“Feed me, Seymour,” is a quote that often comes to my mind when I see the most famous of carnivorous plants, the Venus flytrap.
This particular plant sparks the imagination because of the several small, jaw-like structures it uses to catch insects. While it may be the most recognizable of carnivorous plants, the Venus flytrap is only one of many. This mysterious form of fauna often makes me wonder just how and why carnivorous plants eat what they do.
Despite their exotic, almost alien appearance, many carnivorous plants are native to North America. They live in swampy areas where water moves constantly and slowly over sandy, nutrient-poor soil. While these plants get plenty of sunshine, their environment, nonetheless, would leave them malnourished if not for their clever dietary adaptions.
Carnivorous plants lure their prey using a variety of techniques such as attractive colors, smells and even ultraviolet-light emissions. Once an insect lands on the plant, the creature is usually either trapped or stuck to the leaves.
Once captured, all hope is lost. The plant excretes enzymes that slowly digest the bug, leaving behind only a crunchy mass of limbs and exoskeleton. The nutrients, particularly nitrogen, are absorbed into the plant, helping it survive its inhospitable environment.
Scientists have found that the enzymes used by the plant in this process are similar to those used by other plants to protect them from insects. They theorize that over millennia of evolution, the plants have adapted the enzymes to better serve their needs.
You may be wondering, “If these plants eat insects, how do they reproduce? Don’t they need pollinators?” Yes, they do.
Carnivorous plants often employ special tactics to avoid accidently eating a friendly insect. They may vary the type of lure they use (a lure that attracts flies but not bees, for example); the timing of their bloom (such as flowering before opening for business); or simply by growing their flower structures far away from their traps. Even with these efforts, mistakes are sometimes made, and a houseguest inadvertently becomes dinner.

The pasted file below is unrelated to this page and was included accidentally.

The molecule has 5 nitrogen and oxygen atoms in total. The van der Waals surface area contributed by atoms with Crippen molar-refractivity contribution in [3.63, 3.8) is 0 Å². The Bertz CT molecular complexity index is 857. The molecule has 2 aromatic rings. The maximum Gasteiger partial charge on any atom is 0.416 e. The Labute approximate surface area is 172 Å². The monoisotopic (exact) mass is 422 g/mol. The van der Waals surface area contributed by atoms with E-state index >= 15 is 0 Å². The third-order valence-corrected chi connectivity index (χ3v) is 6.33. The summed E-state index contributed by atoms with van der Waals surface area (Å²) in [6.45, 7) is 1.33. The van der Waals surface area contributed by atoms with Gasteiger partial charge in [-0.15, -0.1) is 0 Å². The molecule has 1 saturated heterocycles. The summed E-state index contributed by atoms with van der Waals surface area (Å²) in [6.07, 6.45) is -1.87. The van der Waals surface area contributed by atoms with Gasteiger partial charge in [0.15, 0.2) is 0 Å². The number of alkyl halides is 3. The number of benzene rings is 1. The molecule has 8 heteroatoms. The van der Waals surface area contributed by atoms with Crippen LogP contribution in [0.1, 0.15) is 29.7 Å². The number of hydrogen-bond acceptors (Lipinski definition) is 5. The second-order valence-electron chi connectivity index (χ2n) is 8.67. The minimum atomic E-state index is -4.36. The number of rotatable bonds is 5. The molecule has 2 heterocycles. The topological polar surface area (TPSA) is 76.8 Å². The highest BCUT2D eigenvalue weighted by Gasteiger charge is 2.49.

Perhaps because of Halloween, I found myself absorbed in morbid curiosity about these plants. Wondering about their history and how they evolved brings strange images to my mind. I like to imagine ancient carnivorous plants as big as cars, trapping and consuming large ancient animals.
While fun to think about, this scenario is unlikely. How carnivorous plant evolved remains something of a mystery as few fossils have been found. Their delicate structures do not fossilize easily. Most of our current knowledge has been gleaned from the discovery of ancient seeds and pollen.
What we do know is that carnivorous plant species evolved separately all over the world in response to similar environmental factors. This process is called coevolution. While these species may appear to be closely related, they are not.
One particularly large carnivorous plant is Nepenthes rajah, the giant montane pitcher plant. Native to Borneo, this bulbous plant lures shrews with its sweet-tasting nectar. While the shrews eat, they defecate into the pitcher, feeding the plant nutrients it needs. Nepenthes raja is usually content with this form of feeding, but will gladly dine upon any rodent that is unlucky enough to slip into the pitcher.
This information led me to wonder if carnivorous plants could be employed for pest control in our gardens. I picture a wild yet peaceful garden, guarded against intruders by an army of carnivorous plants. Flies, mosquitoes and even rats would find no comfort there, leaving me free to enjoy the fruits of my labor.
Alas, while it’s easy to grow carnivorous plants (with the right preparations), they make poor exterminators. The quantity of insects they require to sustain themselves is low compared to the number of pests we wish to remove from our gardens.
Nontheless, carnivorous plants can be a fun and enriching addition to your life. While many people think they can be grown successfully indoors only under controlled conditions, they can thrive outside.
The key is to recreate their natural habitat: sunny, wet and nutrient-poor. They are so accustomed to poor growing conditions that they may die if watered with tap water. The minerals in common tap water can over-fertilize them; use only distilled water.
Workshop: UC Master Gardeners of Napa County will conduct a workshop on “Fruit Tree Selection and Planting” on Saturday, Nov. 18, from 9:30 a.m. to 11:30 a.m. at the UC Cooperative Extension office, 1710 Soscol Ave., Napa. It’s the perfect time to get the soil ready to plant bare-root fruit trees, or to plant from a pot into the ground. Learn about soil types, site selection, site preparation and first-year care. Prepare your garden now so your new fruit trees will thrive. Learn what fruit tree varieties perform well in Napa County so you can choose wisely. Online registration (credit card only); Mail-in form (cash or check only).